Up the Avon on a Mackerel

May I introduce you to this bloke called Geoff. You may or may not know Geoff as the international jet-setting, champagne drinking geezer who rattles the gongs for the band’s Beak> and Portishead.  Aside from the occasional banter on Twitter, I’ve never met the guy, but we have five things, apart from Bristol and an appreciation of early Gary Numan stuff in common. Firstly, we are both white and male. Secondly, I understand we come from working-class ‘stubborn’ stock. Thirdly, we both like mackerel and fourthly (and I’m guessing here) we both have a sweet tooth. If you take these four elements and compound them with, an erratic lifestyle, chaotic diet and the inescapable consequences of time then the outcome will generally be, the fifth thing we have in common gout.

Gout, its something I’ve meant to write about for a while and reading Geoff’s ongoing battle has just provided that helpful nudge. Men are rubbish at this stuff, we are, acting like John Wyne while in reality during our gout despair seeking out our comfy blankie. So, I’d like to share what I’ve been doing to tackle the dreaded disease while reducing dependence on prescribed drugs.

Let me start by saying I’m no martyr to pain and would always recommend drugs to combat the painful torture gout brings when it strikes.  I’m not lecturing, because if you are like me, you’ll hobble along in excruciating discomfort for years before doing anything about it. So let’s start with family and friends. Expect little sympathy given the misconception remains that your disease is a result of rich living, grouse, red meat, game and port.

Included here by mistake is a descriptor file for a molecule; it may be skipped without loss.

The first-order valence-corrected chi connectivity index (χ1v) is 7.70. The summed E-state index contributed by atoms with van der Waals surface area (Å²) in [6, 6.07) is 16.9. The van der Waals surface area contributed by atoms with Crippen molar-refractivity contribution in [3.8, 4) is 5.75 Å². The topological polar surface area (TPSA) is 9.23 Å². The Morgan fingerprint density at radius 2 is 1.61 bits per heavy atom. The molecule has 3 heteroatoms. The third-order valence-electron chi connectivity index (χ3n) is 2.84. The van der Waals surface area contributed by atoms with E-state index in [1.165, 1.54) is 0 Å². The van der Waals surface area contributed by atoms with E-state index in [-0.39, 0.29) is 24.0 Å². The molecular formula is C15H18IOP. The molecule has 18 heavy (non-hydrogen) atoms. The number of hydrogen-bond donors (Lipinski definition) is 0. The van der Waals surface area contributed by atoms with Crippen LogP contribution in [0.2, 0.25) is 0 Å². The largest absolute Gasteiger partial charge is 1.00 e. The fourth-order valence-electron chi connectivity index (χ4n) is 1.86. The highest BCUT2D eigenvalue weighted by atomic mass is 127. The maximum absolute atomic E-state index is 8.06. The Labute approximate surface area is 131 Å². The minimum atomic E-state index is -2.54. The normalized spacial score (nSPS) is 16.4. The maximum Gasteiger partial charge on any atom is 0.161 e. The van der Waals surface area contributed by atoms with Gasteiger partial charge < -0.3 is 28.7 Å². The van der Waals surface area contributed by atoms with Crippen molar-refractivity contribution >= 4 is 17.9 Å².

What we are suffering from is a form of arthritis caused by excess uric acid in the bloodstream. In short tiny crystals shaped little pins, the kidney fails to deal with, which then float down to their lowest point and stab the shit out of us. Its impossible to explain the pain when an attack is severe, but it easily makes grown men cry.

If you seek your doctor’s advice, you will properly end up on medication for the rest of your life and some necessary guidance on changing your diet and lifestyle. The problem with this approach is not the doctor. It is you. Because of 9 times out of 10, you are going to home in on the drugs while a wall of white noise permutates your earing when it comes to the words ‘diet and lifestyle.’ That is your choice and responsibility, which is the choice I took. I was a dick.

At the moment I’m down to one maybe two severe attacks a year. I get the occasional discomfort and very rarely use prescribed medication, and this is what I did and am currently doing:

  1. Discovered my triggers. Keep a close eye on what you eat, especially when your body starts telling you an attack is imminent. You know that feeling, its the tingle before the storm. I know things like mussels, mackerel and prawns are some of my triggers. I still eat them occasionally, but you need to build resistance up to counteract the likely attack.
  2. Removed white bread from my diet. The devils’ work. Serious. With or without gout get this shit out your diet. It contains quickly digestible sugars, refined flour, excess calories and very few nutrients. Wholemeal bread contains the whole grain and provides fibre, vitamin B, and minerals.
  3. Light exercise. If like me you have/had a busy lifestyle then you need to build regular LIGHT exercise into your daily life.  I’m not talking about strenuous and demanding routines, but regular walking for example. It’s not about the burst of energy one often gets from gym-based exercise for instance. Get those joints working, blood flowing and most importantly get some primary body stretches going. I would advise finding a nearby steep hill, or bank and walking up and down it on a regular basis.